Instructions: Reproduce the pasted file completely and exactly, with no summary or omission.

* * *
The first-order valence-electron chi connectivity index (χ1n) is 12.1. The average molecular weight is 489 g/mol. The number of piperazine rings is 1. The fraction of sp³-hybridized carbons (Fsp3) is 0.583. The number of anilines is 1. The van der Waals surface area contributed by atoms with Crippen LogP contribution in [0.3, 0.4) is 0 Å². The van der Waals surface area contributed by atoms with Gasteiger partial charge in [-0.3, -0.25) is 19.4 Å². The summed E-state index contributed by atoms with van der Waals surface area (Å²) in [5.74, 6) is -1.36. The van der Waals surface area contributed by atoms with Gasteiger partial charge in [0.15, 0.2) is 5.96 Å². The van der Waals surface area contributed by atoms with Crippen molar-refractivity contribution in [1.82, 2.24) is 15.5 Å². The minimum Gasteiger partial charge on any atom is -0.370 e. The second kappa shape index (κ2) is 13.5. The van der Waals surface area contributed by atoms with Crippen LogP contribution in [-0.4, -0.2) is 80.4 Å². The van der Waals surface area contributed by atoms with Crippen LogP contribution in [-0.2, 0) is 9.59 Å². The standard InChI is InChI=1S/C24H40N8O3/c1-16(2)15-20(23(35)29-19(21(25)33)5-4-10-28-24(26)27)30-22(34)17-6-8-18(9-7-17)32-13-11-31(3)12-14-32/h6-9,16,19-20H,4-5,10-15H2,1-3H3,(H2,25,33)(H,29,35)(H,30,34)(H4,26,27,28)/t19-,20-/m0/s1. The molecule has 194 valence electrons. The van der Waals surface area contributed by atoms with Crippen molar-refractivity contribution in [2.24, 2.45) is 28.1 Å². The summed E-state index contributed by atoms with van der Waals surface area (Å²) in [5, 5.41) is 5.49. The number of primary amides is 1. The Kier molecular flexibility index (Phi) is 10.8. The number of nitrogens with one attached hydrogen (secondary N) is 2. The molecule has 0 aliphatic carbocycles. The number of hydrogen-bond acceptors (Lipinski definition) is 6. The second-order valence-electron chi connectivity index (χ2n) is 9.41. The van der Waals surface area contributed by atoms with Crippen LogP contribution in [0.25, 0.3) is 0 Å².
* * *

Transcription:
The first-order valence-electron chi connectivity index (χ1n) is 12.1. The average molecular weight is 489 g/mol. The number of piperazine rings is 1. The fraction of sp³-hybridized carbons (Fsp3) is 0.583. The number of anilines is 1. The van der Waals surface area contributed by atoms with Crippen LogP contribution in [0.3, 0.4) is 0 Å². The van der Waals surface area contributed by atoms with Gasteiger partial charge in [-0.3, -0.25) is 19.4 Å². The summed E-state index contributed by atoms with van der Waals surface area (Å²) in [5.74, 6) is -1.36. The van der Waals surface area contributed by atoms with Gasteiger partial charge in [0.15, 0.2) is 5.96 Å². The van der Waals surface area contributed by atoms with Crippen molar-refractivity contribution in [1.82, 2.24) is 15.5 Å². The minimum Gasteiger partial charge on any atom is -0.370 e. The second kappa shape index (κ2) is 13.5. The van der Waals surface area contributed by atoms with Crippen LogP contribution in [-0.4, -0.2) is 80.4 Å². The van der Waals surface area contributed by atoms with Crippen LogP contribution in [-0.2, 0) is 9.59 Å². The standard InChI is InChI=1S/C24H40N8O3/c1-16(2)15-20(23(35)29-19(21(25)33)5-4-10-28-24(26)27)30-22(34)17-6-8-18(9-7-17)32-13-11-31(3)12-14-32/h6-9,16,19-20H,4-5,10-15H2,1-3H3,(H2,25,33)(H,29,35)(H,30,34)(H4,26,27,28)/t19-,20-/m0/s1. The molecule has 194 valence electrons. The van der Waals surface area contributed by atoms with Crippen molar-refractivity contribution in [2.24, 2.45) is 28.1 Å². The summed E-state index contributed by atoms with van der Waals surface area (Å²) in [5, 5.41) is 5.49. The number of primary amides is 1. The Kier molecular flexibility index (Phi) is 10.8. The number of nitrogens with one attached hydrogen (secondary N) is 2. The molecule has 0 aliphatic carbocycles. The number of hydrogen-bond acceptors (Lipinski definition) is 6. The second-order valence-electron chi connectivity index (χ2n) is 9.41. The van der Waals surface area contributed by atoms with Crippen LogP contribution in [0.25, 0.3) is 0 Å².